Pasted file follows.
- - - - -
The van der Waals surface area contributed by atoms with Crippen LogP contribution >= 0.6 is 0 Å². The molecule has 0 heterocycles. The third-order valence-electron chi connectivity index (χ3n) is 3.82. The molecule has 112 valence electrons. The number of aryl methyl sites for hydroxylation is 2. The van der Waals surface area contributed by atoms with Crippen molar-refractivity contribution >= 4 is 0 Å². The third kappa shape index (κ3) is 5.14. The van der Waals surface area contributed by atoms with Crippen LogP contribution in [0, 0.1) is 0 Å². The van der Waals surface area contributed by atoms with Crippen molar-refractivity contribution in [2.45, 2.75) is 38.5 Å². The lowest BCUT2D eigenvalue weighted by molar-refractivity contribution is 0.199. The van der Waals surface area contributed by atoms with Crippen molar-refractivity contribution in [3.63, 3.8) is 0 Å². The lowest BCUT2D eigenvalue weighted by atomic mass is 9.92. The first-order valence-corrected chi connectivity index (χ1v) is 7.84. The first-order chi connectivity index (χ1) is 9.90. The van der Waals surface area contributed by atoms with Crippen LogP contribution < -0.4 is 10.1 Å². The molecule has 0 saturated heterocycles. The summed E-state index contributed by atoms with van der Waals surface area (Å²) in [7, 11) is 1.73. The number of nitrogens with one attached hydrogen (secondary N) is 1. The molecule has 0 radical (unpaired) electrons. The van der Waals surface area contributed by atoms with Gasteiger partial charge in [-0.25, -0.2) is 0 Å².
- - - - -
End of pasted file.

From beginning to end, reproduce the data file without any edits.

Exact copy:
The van der Waals surface area contributed by atoms with Crippen LogP contribution >= 0.6 is 0 Å². The molecule has 0 heterocycles. The third-order valence-electron chi connectivity index (χ3n) is 3.82. The molecule has 112 valence electrons. The number of aryl methyl sites for hydroxylation is 2. The van der Waals surface area contributed by atoms with Crippen molar-refractivity contribution >= 4 is 0 Å². The third kappa shape index (κ3) is 5.14. The van der Waals surface area contributed by atoms with Crippen LogP contribution in [0, 0.1) is 0 Å². The van der Waals surface area contributed by atoms with Crippen molar-refractivity contribution in [2.45, 2.75) is 38.5 Å². The lowest BCUT2D eigenvalue weighted by molar-refractivity contribution is 0.199. The van der Waals surface area contributed by atoms with Crippen molar-refractivity contribution in [3.63, 3.8) is 0 Å². The lowest BCUT2D eigenvalue weighted by atomic mass is 9.92. The first-order valence-corrected chi connectivity index (χ1v) is 7.84. The first-order chi connectivity index (χ1) is 9.90. The van der Waals surface area contributed by atoms with Crippen LogP contribution < -0.4 is 10.1 Å². The molecule has 0 saturated heterocycles. The summed E-state index contributed by atoms with van der Waals surface area (Å²) in [7, 11) is 1.73. The number of nitrogens with one attached hydrogen (secondary N) is 1. The molecule has 0 radical (unpaired) electrons. The van der Waals surface area contributed by atoms with Gasteiger partial charge in [-0.25, -0.2) is 0 Å².